Here are some pictures. I will post pictures of the pump in the car later today.

S bracket:
[Image: 20180929_163354.jpg]

Back side view of pump with S bracket and angle tube.
[Image: 20180929_163608.jpg]

Side view. Note that the two top bolt holes in the pump match the two bottom holes in the bracket. This moves the pump down a little bit.

[Image: 20180929_163626.jpg]

One of the spacer bushings:
[Image: 20180929_163633.jpg]


Front view:
[Image: 20180929_163618.jpg]

[Image: 20180929_163622.jpg]

        [Image: 20160929_171923_edit2_small.jpg]

1971 M-Code Mach 1 w/Ram Air, 408 stroker, 285/291 0.558" roller cam, Blue Thunder intake, TKO600, Hooker headers with electric cut-offs, FiTech EFI w/ RobBMC PowerSurge pump
4-wheel disc brakes
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#2
Clarification: the diameter of the pulley is 6.5". Both the OEM and the Olds.

Here are pictures of the pump in the car:
           

Sent from my SAMSUNG-SM-G930A using Tapatalk

        [Image: 20160929_171923_edit2_small.jpg]

1971 M-Code Mach 1 w/Ram Air, 408 stroker, 285/291 0.558" roller cam, Blue Thunder intake, TKO600, Hooker headers with electric cut-offs, FiTech EFI w/ RobBMC PowerSurge pump
4-wheel disc brakes
  Reply
#3
Great write up!
Also for anyone swapping pulleys definitely get a quality removal/installer tool, cheap ones barely cut it, ask me I know
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#4
Nicely done. Great detail! Finding another 1968-72 Oldsmobile Cutlass with a 442 (stamped "MA") pulley could be a challenge if I were to give it a try.
  Reply
#5
(10-09-2018, 10:08 PM)OzCoupe72 Wrote: Great write up!
Also for anyone swapping pulleys definitely get a quality removal/installer tool, cheap ones barely cut it, ask me I know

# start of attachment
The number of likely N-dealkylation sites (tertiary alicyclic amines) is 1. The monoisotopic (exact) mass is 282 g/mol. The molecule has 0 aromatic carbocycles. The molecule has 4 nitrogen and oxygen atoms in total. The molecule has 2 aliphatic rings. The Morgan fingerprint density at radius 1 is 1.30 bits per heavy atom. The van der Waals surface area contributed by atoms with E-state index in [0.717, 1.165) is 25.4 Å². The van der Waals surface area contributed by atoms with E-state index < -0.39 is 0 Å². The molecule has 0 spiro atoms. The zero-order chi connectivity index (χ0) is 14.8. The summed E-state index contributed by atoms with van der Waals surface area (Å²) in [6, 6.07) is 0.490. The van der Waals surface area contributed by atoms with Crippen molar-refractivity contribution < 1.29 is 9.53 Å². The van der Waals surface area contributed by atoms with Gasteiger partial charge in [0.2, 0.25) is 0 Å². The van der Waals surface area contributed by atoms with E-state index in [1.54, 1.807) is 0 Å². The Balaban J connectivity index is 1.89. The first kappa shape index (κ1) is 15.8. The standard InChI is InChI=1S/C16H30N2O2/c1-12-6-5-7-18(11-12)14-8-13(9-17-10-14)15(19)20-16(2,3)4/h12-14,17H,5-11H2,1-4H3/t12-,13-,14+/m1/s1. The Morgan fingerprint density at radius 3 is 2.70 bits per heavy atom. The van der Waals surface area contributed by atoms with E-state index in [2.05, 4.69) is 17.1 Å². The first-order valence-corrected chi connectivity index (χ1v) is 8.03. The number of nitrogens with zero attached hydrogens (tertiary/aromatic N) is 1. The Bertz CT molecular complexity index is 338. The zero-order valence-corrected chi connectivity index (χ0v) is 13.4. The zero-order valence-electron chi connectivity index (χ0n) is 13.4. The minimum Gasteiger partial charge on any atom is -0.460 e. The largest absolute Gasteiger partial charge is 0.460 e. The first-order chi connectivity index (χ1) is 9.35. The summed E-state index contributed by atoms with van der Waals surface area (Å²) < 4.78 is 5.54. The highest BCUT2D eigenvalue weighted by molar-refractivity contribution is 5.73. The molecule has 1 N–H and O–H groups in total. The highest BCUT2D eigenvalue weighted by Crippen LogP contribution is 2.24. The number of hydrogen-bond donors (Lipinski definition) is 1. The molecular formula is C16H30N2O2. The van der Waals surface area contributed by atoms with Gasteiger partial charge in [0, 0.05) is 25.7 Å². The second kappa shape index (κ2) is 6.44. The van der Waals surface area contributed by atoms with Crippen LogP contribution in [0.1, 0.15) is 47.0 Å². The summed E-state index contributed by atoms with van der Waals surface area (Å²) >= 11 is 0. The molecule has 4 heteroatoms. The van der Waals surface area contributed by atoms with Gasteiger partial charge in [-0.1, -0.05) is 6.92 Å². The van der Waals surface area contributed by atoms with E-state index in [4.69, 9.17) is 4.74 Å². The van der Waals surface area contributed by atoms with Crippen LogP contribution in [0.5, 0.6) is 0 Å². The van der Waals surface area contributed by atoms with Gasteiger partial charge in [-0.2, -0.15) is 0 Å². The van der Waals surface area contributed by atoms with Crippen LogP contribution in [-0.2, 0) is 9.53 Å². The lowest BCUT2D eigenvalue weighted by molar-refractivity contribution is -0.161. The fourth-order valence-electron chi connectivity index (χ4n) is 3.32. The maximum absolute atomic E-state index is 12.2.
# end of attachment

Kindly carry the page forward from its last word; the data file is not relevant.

A removal/installer tool is important to complete the task. Surprisingly, I found out that the Harbor Freight one worked great.

        [Image: 20160929_171923_edit2_small.jpg]

1971 M-Code Mach 1 w/Ram Air, 408 stroker, 285/291 0.558" roller cam, Blue Thunder intake, TKO600, Hooker headers with electric cut-offs, FiTech EFI w/ RobBMC PowerSurge pump
4-wheel disc brakes
  Reply
#6
(10-10-2018, 07:19 AM)rackerm Wrote: Nicely done. Great detail! Finding another 1968-72 Oldsmobile Cutlass with a 442 (stamped "MA") pulley could be a challenge if I were to give it a try.

Agreed. This is definitely the biggest challenge of the project. I think the pump would still work with a pulley slightly bigger or smaller. However, I don't know how much smaller or bigger so that's why I decided to go with the same diameter. A bigger diameter will turn  slower, which will rob less HP but may make the steering harder. I don't know the details of flowrate demand and production of the system to have an educated guess of what will happen.
There may be other pulleys 6.5" in diameter and 1/2" groove out there that I don't know off. You may be able to make it work with a 3/8" groove. The Dorman 300-122 option is cheap and 3/8" wide. However, I don't know if that will give the belt enough grip to turn the pump and/or water pump. The power steering belt also drives the water pump. I also looked into pulley manufacturers but didn't have much luck. I was also trying to keep pricing reasonable. The pulley I bought was just under $50, which I thought it was already pricey. Manufacturers like March Performance offer some options that may work, but at a higher price. Another issue with pulley selection to keep in mind is if the pulley has the shoulder where you can attach the pulley puller for easy removal. The March Performance, per example, don't seem to have this shoulder. The final issue is the shaft bore.
I am hoping that by posting this in the forum someone will come up with a good and cost effective source for a pulley. The offset of the pulley is less critical because you can compensate with the length of the spacer bushing. However, you can't have a negative offset.
Pulley dimensions: 6.5" diameter; 1/2" wide groove; 3/4" press fit shaft bore

        [Image: 20160929_171923_edit2_small.jpg]

1971 M-Code Mach 1 w/Ram Air, 408 stroker, 285/291 0.558" roller cam, Blue Thunder intake, TKO600, Hooker headers with electric cut-offs, FiTech EFI w/ RobBMC PowerSurge pump
4-wheel disc brakes
  Reply